The downside with our practical reading of Scripture is it can inhibit our ability to be fully present with the God who speaks to us through Scripture. It stunts our ability to truly enjoy our sacred Scripture. It causes us to miss the real signs of God’s goodness around us.

At the extreme, our religious pragmatism, our idolization of practicality, can lead to spiritual death.

C.S. Lewis describes this work of evil in The Screwtape Letters, where the senior demon Screwtape scolds his demonic understudy for allowing “the patient” he was charged with tempting the smallest experience of pleasure—walking in a beautiful place, enjoying tea, or reading a good book purely for enjoyment (“Liturgy of the Ordinary”, 129). As Lewis imagines it, the devil doesn’t want us to be allowed any personal taste, even about trivial things. Because enjoyment brings “a sort of innocence, humility, and self-forgetfulness.”

The evil one would rather that we demean enjoyment and fall in line as a cog in the great machine.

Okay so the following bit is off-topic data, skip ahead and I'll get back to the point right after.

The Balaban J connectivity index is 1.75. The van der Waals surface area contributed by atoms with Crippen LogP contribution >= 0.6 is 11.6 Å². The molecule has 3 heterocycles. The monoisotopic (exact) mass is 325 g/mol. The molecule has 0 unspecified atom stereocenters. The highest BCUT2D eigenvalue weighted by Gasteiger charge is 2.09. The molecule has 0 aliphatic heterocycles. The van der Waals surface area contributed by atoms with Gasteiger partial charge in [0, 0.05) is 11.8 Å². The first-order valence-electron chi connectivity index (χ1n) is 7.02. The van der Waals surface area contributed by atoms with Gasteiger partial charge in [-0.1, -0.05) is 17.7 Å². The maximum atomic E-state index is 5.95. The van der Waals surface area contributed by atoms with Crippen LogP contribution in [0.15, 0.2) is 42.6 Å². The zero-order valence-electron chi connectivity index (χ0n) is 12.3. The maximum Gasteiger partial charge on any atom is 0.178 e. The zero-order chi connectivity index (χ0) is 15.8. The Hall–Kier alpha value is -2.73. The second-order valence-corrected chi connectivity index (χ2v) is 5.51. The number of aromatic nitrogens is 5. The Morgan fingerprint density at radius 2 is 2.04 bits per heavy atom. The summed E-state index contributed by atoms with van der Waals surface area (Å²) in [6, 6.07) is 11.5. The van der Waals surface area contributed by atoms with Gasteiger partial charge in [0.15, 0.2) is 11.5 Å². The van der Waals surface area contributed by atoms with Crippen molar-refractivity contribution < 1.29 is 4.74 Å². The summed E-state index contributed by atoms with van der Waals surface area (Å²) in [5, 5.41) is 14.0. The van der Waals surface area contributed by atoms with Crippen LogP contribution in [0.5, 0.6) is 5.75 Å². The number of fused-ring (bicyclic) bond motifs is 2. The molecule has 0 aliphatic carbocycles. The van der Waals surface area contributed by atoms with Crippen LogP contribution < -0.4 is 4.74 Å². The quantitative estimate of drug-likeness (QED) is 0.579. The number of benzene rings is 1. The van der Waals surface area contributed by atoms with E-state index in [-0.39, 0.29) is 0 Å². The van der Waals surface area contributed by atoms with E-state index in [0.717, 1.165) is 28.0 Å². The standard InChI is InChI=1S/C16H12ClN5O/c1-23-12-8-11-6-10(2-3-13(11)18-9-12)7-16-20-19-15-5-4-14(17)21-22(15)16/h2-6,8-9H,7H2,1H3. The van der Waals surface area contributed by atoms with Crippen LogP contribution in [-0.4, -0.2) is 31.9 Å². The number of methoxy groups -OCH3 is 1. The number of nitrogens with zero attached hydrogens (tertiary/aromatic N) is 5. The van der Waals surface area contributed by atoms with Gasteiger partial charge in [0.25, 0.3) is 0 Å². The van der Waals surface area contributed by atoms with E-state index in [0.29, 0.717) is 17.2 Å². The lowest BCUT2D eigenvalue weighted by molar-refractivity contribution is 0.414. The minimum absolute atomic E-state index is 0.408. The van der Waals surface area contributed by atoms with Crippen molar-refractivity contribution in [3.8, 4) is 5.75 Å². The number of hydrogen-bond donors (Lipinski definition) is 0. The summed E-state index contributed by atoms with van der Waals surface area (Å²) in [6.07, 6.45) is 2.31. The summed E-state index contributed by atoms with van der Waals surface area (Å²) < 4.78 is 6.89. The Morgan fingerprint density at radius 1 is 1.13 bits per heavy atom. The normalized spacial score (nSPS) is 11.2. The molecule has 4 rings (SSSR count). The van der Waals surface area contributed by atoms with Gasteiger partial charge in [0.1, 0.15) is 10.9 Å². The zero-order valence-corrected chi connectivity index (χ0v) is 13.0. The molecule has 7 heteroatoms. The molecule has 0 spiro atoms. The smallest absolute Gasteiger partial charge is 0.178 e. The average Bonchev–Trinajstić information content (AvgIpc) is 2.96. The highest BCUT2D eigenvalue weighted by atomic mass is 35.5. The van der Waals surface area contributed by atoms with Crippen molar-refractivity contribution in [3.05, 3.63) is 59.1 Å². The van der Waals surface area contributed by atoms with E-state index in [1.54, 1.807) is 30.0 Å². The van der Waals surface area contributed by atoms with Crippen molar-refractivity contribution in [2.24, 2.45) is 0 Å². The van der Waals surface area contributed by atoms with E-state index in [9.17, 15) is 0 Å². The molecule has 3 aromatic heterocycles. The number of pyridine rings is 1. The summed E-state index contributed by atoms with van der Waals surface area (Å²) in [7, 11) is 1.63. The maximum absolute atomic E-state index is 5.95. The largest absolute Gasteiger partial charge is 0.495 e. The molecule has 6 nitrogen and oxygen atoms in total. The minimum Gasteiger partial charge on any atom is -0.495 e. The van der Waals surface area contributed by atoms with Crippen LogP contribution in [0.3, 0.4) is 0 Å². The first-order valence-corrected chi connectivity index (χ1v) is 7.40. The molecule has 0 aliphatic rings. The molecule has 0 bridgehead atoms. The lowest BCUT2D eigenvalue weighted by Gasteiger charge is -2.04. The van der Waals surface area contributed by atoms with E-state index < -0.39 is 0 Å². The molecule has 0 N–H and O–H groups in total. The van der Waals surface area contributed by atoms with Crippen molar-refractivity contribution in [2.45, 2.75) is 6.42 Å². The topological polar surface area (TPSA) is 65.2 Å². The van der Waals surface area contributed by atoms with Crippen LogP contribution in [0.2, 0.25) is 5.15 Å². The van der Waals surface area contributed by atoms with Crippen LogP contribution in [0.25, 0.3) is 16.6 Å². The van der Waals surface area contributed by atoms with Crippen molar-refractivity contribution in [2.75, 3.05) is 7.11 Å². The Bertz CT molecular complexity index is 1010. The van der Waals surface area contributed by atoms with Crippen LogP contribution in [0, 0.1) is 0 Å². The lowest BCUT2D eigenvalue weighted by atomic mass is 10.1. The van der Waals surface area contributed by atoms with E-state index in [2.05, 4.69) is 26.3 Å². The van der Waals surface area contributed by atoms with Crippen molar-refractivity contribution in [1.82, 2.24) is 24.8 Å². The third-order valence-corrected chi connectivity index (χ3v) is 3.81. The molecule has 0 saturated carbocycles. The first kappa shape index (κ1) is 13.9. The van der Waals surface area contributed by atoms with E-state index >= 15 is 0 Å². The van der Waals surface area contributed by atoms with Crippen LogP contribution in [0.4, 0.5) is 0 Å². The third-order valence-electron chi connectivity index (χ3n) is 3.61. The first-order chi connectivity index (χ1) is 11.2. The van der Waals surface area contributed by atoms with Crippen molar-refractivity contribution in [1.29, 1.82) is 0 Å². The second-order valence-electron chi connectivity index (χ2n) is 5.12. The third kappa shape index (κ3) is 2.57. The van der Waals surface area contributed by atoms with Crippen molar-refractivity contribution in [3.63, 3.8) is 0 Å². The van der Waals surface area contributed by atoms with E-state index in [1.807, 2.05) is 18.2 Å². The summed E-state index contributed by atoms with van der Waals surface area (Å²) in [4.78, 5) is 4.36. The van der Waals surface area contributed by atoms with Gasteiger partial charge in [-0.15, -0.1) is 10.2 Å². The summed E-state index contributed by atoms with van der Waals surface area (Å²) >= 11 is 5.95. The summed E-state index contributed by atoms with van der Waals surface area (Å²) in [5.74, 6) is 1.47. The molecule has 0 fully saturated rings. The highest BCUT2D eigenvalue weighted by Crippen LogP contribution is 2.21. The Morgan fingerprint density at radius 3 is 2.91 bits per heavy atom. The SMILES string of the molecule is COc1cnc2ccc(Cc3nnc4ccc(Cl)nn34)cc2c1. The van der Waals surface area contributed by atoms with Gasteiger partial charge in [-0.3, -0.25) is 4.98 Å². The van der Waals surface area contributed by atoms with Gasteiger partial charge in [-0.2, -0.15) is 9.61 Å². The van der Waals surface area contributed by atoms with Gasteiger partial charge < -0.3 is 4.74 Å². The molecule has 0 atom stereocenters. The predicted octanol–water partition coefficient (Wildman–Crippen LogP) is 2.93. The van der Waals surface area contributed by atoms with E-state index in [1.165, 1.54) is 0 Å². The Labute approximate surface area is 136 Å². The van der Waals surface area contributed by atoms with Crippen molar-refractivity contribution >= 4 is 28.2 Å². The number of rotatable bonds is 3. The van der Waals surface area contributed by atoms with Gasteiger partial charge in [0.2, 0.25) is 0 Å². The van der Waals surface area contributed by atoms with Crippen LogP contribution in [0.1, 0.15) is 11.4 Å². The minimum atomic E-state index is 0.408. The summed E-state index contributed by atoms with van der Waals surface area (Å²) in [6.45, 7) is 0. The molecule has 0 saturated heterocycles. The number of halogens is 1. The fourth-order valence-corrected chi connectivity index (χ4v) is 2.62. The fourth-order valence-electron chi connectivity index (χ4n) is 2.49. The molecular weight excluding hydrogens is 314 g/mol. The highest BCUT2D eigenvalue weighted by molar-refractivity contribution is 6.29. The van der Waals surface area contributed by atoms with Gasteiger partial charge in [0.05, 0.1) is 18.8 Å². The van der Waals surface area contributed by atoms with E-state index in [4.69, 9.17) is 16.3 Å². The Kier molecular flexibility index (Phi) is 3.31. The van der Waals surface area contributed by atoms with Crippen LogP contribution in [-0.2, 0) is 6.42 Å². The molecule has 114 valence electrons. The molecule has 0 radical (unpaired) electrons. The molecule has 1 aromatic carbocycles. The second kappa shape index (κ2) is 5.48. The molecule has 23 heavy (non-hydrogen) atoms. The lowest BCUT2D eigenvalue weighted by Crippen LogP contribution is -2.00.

But the good God of creation even takes time to enjoy! As God created, he took time each day to declare the creation good! Why else would God create to begin with? God didn’t need creation—God is perfect in Godself. But God created the heavens and the earth to enjoy them and so that creation might enjoy God.

The rhythm of the world may seem monotonous. After all, we’ve seen it all before. We’re no longer like children seeing the fall leaves for the first time or anticipating their first snow fall. Just imagine how many times God has seen these creative rhythms! Do you think God gets bored by the beauty of creation? Think of how many changing of the seasons God has witnessed!

But G.K. Chesterton imagines that God “is strong enough to exult in monotony. It is possible that every morning God says ‘do it again’ to the sun and every evening, ‘do it again’ to the moon.”

God, according to Chesterton, “has the eternal appetite of infancy; for we have sinned and grown old [and tired of God’s beauty], and our Father is younger than we.”

God doesn’t get bored by the simple joys. Instead, God finds beauty in the monotony of every morning and evening.